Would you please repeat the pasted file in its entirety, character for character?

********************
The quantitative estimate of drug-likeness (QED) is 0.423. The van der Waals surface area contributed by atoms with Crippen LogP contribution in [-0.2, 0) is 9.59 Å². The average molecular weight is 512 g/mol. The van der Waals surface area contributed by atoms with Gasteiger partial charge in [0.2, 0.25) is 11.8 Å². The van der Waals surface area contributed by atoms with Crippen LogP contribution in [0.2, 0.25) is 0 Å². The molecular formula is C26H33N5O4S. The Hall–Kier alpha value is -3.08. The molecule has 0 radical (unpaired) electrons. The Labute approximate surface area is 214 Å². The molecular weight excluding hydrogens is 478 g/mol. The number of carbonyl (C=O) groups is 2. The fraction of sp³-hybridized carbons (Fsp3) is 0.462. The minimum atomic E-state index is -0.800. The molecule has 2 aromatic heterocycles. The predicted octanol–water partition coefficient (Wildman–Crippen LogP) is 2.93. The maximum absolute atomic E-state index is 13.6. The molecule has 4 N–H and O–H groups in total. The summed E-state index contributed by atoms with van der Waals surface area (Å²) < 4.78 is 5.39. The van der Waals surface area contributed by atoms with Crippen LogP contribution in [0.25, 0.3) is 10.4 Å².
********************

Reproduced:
The quantitative estimate of drug-likeness (QED) is 0.423. The van der Waals surface area contributed by atoms with Crippen LogP contribution in [-0.2, 0) is 9.59 Å². The average molecular weight is 512 g/mol. The van der Waals surface area contributed by atoms with Gasteiger partial charge in [0.2, 0.25) is 11.8 Å². The van der Waals surface area contributed by atoms with Crippen LogP contribution in [0.2, 0.25) is 0 Å². The molecular formula is C26H33N5O4S. The Hall–Kier alpha value is -3.08. The molecule has 0 radical (unpaired) electrons. The Labute approximate surface area is 214 Å². The molecular weight excluding hydrogens is 478 g/mol. The number of carbonyl (C=O) groups is 2. The fraction of sp³-hybridized carbons (Fsp3) is 0.462. The minimum atomic E-state index is -0.800. The molecule has 2 aromatic heterocycles. The predicted octanol–water partition coefficient (Wildman–Crippen LogP) is 2.93. The maximum absolute atomic E-state index is 13.6. The molecule has 4 N–H and O–H groups in total. The summed E-state index contributed by atoms with van der Waals surface area (Å²) < 4.78 is 5.39. The van der Waals surface area contributed by atoms with Crippen LogP contribution in [0.25, 0.3) is 10.4 Å².